On occasion you’ll get someone who really doesn’t want to be there, is really inarticulate and often isn’t the right person to answer these types of questions. I’ve been asked to interview people before who didn’t know anything about the topic we were talking about, which becomes an interesting interaction because deep down both you and them are wondering why on earth they were chosen to do the interview.

If and when this happens, it’s ok to round off the interview quickly. There is a very distinct difference between someone who is nervous and someone who just isn’t going to talk. Nervous people can be helped along the journey, those you don’t want to talk, can’t. You’ll know very quickly if you’re not going to get what you need from this person. When that’s the case, ask them a couple of questions, 2, 3, 4, enough to make them think you’ve got what you need from them and then politely round up the interview, thank them for coming and move on to the next person.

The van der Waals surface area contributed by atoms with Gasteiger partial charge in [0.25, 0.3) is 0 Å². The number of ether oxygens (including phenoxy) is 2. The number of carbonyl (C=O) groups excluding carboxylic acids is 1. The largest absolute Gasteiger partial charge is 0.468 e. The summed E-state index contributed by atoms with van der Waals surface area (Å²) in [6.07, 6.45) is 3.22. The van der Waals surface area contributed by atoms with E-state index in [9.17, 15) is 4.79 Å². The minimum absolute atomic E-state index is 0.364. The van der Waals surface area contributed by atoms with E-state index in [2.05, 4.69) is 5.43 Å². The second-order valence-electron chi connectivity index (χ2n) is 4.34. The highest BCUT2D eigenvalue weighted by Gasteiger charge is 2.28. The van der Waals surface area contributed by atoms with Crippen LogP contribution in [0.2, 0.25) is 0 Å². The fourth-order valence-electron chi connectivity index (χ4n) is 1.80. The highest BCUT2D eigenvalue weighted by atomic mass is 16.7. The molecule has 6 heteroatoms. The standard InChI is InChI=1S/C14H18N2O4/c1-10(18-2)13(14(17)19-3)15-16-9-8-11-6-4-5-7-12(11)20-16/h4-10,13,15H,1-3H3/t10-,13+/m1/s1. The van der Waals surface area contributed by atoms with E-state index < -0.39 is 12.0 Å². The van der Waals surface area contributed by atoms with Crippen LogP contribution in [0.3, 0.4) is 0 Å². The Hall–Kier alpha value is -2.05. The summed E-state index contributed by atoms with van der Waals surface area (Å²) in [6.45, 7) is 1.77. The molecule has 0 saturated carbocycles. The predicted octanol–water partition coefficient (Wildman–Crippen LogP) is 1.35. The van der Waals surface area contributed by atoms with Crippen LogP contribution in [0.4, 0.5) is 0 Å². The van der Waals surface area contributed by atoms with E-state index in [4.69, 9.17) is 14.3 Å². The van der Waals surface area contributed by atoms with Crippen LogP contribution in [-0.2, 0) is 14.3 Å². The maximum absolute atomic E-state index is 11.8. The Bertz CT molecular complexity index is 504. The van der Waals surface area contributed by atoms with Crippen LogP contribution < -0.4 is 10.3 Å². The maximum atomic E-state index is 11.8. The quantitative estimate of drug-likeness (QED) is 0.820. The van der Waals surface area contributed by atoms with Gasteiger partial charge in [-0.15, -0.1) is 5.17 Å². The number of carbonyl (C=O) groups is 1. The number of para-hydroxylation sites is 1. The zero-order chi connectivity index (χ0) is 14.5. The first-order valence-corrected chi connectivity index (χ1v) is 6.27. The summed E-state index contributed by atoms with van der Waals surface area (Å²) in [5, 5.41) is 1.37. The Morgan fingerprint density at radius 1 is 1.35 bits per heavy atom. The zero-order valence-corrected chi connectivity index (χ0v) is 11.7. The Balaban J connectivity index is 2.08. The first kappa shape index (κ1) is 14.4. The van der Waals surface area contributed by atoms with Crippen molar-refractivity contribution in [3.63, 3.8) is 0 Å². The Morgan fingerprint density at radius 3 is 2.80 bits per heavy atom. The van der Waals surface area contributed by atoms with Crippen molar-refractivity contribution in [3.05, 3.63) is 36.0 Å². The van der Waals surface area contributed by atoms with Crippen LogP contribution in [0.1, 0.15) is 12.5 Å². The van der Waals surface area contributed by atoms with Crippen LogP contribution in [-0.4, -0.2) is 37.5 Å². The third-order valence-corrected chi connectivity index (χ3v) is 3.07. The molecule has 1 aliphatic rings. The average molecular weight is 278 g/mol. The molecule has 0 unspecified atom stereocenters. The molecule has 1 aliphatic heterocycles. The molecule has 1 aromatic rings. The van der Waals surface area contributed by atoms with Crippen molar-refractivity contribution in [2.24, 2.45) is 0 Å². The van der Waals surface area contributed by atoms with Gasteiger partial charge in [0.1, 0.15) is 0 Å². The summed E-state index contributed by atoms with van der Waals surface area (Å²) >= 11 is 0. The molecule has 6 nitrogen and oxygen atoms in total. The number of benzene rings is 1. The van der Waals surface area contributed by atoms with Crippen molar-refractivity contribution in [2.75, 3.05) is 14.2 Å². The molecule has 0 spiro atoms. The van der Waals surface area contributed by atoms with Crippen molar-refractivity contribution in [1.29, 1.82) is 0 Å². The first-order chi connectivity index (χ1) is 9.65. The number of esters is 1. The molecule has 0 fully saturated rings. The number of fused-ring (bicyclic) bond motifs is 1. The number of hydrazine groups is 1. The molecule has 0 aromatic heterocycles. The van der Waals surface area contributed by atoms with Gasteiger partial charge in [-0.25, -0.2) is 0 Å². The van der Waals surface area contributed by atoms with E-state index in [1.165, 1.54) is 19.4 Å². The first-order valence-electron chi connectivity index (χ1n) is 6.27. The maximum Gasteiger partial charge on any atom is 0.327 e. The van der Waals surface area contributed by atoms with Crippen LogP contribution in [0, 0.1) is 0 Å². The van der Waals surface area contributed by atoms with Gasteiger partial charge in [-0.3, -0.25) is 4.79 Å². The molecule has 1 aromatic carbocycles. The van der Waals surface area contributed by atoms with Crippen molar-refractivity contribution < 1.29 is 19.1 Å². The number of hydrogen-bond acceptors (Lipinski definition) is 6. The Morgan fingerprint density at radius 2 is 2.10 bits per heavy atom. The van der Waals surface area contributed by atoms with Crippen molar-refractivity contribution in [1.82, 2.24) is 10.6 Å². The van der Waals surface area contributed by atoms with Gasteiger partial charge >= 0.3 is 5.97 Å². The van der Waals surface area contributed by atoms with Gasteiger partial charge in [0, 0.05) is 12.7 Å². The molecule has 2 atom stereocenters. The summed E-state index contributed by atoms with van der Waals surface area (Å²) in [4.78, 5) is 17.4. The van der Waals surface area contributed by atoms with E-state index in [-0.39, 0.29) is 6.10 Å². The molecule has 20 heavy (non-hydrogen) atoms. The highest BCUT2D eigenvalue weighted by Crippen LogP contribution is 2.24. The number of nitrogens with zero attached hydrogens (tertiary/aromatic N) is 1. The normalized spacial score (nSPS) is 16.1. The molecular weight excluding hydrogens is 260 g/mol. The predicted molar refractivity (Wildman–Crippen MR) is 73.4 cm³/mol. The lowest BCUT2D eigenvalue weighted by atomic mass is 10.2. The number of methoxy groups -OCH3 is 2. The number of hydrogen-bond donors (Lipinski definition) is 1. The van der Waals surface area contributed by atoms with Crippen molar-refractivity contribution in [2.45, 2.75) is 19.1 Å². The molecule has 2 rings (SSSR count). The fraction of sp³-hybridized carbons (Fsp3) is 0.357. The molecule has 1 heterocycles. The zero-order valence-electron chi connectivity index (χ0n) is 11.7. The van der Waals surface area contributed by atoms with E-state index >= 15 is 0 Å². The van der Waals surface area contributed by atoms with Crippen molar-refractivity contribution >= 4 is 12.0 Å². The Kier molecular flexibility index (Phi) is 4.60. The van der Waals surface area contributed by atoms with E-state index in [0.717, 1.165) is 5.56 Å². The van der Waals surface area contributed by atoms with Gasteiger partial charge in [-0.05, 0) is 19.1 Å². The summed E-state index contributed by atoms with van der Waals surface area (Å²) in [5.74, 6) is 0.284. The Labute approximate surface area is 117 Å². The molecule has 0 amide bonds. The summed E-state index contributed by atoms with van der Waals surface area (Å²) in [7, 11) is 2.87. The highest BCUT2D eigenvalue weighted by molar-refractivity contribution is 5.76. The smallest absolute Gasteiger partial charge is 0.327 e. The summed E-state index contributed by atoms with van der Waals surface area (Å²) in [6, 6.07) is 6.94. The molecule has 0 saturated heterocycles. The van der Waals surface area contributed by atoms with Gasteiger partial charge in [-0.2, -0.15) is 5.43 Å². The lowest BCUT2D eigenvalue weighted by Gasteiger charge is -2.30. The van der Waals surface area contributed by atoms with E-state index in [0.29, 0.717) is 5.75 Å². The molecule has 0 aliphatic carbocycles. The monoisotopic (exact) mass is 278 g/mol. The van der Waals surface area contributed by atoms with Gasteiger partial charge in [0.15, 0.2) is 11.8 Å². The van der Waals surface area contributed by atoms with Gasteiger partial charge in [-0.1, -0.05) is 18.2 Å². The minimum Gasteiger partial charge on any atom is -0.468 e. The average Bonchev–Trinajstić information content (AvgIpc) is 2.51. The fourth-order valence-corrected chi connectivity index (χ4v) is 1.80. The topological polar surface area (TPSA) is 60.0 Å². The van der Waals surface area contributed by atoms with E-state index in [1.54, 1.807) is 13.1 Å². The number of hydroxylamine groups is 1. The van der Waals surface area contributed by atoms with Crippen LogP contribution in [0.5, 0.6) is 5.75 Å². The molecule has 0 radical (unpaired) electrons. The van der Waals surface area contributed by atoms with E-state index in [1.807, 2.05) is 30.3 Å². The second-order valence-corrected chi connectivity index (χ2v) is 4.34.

It might seem somewhat mean, but it’s highly likely they don’t really want to be there and it’s not an efficient use of time to spend 20 minutes with someone you know you’re going to cut from the video, when you could use that time to interview someone great!

#11 Ask them if there’s anything else they’d like to say

As you get towards the end of your interview and you’ve had all of your questions answered, it’s worth asking your interviewee if there’s anything else they’d like to say or add. A lot of the time they’ll say no, particularly if they’re a bit nervous, but sometimes they’ll think of something else that slipped your mind that would add another level to the video. Unless you feel really strongly that their suggestion is irrelevant to the video, it’s worth spending 5 minutes or so letting them talk about it.